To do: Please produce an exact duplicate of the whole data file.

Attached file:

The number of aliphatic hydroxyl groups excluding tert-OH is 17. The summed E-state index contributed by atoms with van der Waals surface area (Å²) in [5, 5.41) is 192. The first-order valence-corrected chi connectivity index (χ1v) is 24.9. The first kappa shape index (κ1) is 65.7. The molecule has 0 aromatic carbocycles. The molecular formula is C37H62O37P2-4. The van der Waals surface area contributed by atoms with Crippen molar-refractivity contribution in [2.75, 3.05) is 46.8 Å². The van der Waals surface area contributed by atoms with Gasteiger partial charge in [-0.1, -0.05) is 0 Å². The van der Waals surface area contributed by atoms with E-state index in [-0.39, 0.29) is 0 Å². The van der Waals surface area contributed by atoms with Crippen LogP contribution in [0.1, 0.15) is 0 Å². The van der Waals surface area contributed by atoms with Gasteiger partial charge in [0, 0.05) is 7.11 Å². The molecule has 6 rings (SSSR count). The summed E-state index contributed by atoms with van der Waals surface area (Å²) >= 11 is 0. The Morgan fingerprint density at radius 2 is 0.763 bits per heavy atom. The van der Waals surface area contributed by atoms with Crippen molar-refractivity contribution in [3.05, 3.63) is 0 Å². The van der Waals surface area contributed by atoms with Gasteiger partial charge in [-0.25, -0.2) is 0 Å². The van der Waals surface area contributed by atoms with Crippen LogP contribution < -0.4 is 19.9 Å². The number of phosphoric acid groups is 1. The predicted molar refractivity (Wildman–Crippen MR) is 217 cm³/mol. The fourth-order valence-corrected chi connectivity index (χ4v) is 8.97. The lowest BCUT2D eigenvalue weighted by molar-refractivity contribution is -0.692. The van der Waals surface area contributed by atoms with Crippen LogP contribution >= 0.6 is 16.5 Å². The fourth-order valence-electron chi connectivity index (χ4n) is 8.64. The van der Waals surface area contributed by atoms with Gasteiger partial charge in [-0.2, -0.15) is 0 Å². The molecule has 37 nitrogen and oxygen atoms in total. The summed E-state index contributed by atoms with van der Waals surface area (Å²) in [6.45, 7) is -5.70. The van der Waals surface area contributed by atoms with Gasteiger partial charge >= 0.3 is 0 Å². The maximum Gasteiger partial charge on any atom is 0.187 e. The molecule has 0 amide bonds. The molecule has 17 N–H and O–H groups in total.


The number of aliphatic hydroxyl groups excluding tert-OH is 17. The summed E-state index contributed by atoms with van der Waals surface area (Å²) in [5, 5.41) is 192. The first-order valence-corrected chi connectivity index (χ1v) is 24.9. The first kappa shape index (κ1) is 65.7. The molecule has 0 aromatic carbocycles. The molecular formula is C37H62O37P2-4. The van der Waals surface area contributed by atoms with Crippen molar-refractivity contribution in [2.75, 3.05) is 46.8 Å². The van der Waals surface area contributed by atoms with Gasteiger partial charge in [-0.1, -0.05) is 0 Å². The van der Waals surface area contributed by atoms with E-state index in [-0.39, 0.29) is 0 Å². The van der Waals surface area contributed by atoms with Crippen LogP contribution in [0.1, 0.15) is 0 Å². The van der Waals surface area contributed by atoms with Gasteiger partial charge in [0, 0.05) is 7.11 Å². The molecule has 6 rings (SSSR count). The summed E-state index contributed by atoms with van der Waals surface area (Å²) >= 11 is 0. The Morgan fingerprint density at radius 2 is 0.763 bits per heavy atom. The van der Waals surface area contributed by atoms with Crippen molar-refractivity contribution in [3.05, 3.63) is 0 Å². The van der Waals surface area contributed by atoms with Gasteiger partial charge in [-0.25, -0.2) is 0 Å². The van der Waals surface area contributed by atoms with Crippen LogP contribution < -0.4 is 19.9 Å². The number of phosphoric acid groups is 1. The predicted molar refractivity (Wildman–Crippen MR) is 217 cm³/mol. The fourth-order valence-corrected chi connectivity index (χ4v) is 8.97. The lowest BCUT2D eigenvalue weighted by molar-refractivity contribution is -0.692. The van der Waals surface area contributed by atoms with Crippen LogP contribution >= 0.6 is 16.5 Å². The fourth-order valence-electron chi connectivity index (χ4n) is 8.64. The van der Waals surface area contributed by atoms with Gasteiger partial charge in [-0.2, -0.15) is 0 Å². The molecule has 37 nitrogen and oxygen atoms in total. The summed E-state index contributed by atoms with van der Waals surface area (Å²) in [6.45, 7) is -5.70. The van der Waals surface area contributed by atoms with Gasteiger partial charge >= 0.3 is 0 Å². The maximum Gasteiger partial charge on any atom is 0.187 e. The molecule has 0 amide bonds. The molecule has 17 N–H and O–H groups in total.